BURLINGTON – The State of Vermont reported 72 new COVID-19 cases Wednesday morning, the highest number of cases reported since the start of the pandemic, and almost double the number of new cases reported yesterday.
State officials say this concerning development highlights a trend of increasing positive cases as clusters and outbreaks grow across the state. These clusters and outbreaks often trace back to Vermonters traveling out of state and to social gatherings like baby showers, Halloween parties, deer camps and other small gatherings where masking and physical distancing breakdown.
In response to this trend, and the even greater surge in cases in other states in the region, Governor Phil Scott has directed the State Emergency Operations Center (SEOC) to prepare to execute existing surge plans, including re-deploying field hospital sites as a precautionary measure.
A northern alternate care facility at the Champlain Valley Exposition in Essex Junction has an overall capacity of 400 beds, with most being warehoused by the Vermont National Guard since late-spring. That site has remained staged with 50 beds through the summer. 100 additional beds will be deployed in the days to come, with 250 additional beds and other components in reserve.
A 50-bed field hospital trailer is staged in southern Vermont near Rutland, so that southern facility remains ready to add another 50 beds for a potential surge.
Teams from the Vermont National Guard will carry out the mission to deploy these assets as the State preemptively prepares for impacts related to rising case levels.
“I understand that Vermonters feel fatigued from the pandemic, its impact on all of us and the sacrifices it has required,” said Governor Scott. “As I have said throughout this pandemic, we all have to do our part to keep each other safe and we must continue to follow the public health practices of wearing a mask, staying six feet apart, avoiding crowded places, and quarantining when you are sick. We also have to be smart about how many people we come in contact with and work together to limit that number, so we can slow the spread now, protect our neighbors, keep our kids in school and keep our economy open.”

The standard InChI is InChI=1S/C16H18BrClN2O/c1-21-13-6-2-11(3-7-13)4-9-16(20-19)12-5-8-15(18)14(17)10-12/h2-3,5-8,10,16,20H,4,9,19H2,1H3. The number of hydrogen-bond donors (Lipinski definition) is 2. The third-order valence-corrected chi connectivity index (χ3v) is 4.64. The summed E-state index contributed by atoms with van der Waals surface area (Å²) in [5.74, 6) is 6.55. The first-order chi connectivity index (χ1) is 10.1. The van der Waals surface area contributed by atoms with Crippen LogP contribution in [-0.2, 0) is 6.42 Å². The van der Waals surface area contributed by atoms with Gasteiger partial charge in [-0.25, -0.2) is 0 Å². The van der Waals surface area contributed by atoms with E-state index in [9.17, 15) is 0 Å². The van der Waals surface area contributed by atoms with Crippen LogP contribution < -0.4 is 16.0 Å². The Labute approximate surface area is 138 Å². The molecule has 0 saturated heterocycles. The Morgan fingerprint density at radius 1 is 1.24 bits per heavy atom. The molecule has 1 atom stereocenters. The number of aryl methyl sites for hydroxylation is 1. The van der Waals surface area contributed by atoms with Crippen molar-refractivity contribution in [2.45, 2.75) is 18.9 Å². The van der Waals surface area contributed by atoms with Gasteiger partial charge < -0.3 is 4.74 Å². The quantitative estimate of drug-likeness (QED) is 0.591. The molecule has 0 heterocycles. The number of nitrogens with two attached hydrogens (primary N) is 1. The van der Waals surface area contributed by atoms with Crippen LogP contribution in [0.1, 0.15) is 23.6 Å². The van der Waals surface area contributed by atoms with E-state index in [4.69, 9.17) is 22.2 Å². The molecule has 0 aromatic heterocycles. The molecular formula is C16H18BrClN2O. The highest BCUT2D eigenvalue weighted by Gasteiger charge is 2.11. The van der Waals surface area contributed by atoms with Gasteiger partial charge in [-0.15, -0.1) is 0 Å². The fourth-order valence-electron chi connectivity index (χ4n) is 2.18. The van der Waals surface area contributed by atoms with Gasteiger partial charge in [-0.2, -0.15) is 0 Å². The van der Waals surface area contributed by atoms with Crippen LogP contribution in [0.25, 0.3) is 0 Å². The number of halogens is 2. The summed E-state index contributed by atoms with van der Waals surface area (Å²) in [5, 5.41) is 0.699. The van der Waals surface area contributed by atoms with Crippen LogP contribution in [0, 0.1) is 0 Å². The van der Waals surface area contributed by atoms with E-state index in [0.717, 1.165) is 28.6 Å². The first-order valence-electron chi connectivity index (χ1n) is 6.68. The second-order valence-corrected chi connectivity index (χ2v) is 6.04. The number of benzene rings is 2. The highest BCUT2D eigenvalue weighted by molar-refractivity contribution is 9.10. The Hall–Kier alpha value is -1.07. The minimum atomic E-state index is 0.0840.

Vermonters are encouraged to get tested for COVID-19 if they have recently attended any event or gathering with people from outside their small social circle, have traveled out of state, have had a visitor from out of state, or anyone that has been a near or close contact of a COVID positive individual.
Additionally, when contacted by the Health Department contact tracing team, Vermonters need to work with them – providing full and accurate information – to help trace any individuals they may have interacted with recently. If contact tracers are unable to trace the spread of the virus, then they will be unable to contain an outbreak and mitigate any further spread into our communities.
Vermonters must understand that by engaging in riskier activities, like attending parties and gatherings – even small ones – there will continue to be a surge in cases and we will see community spread like the rest of the country. Vermonters have worked hard to protect our communities, keep our businesses open and send children back to school. Now is not the time to give up on the hard work and sacrifices over the last seven months.
The best way to stay healthy and prevent the spread of virus is to follow the core prevention actions: Wear a mask, keep a 6-foot distance from others, avoid crowded spaces and social gatherings, wash your hands a lot, stay home when you’re sick.
Pop-up testing sites and other community testing opportunities are offered throughout Vermont. For locations, dates and to make an appointment, visit: healthvermont.gov/covid19-testing.
COVID-19 is highly contagious. People with COVID-19, even those who don’t have any symptoms, can spread the virus to other people. There are things we can all do to protect ourselves and the people around us from getting or spreading COVID-19.
- Wear a mask indoors when you are with people you don’t live with or outside when you cannot always keep 6 feet apart. Vermont requires masks be worn in public spaces.
- Stay home if you are sick.
- Wash your hands a lot.
- Keep your social circle small. Avoid social gatherings and if you do participate in one, it is strongly advised to limit it to 10 or fewer people with a very limited number of groups.
- Stay at least 6 feet apart from people you do not live with.
- Follow Vermont’s travel guidance: All non-essential travel now requires quarantine.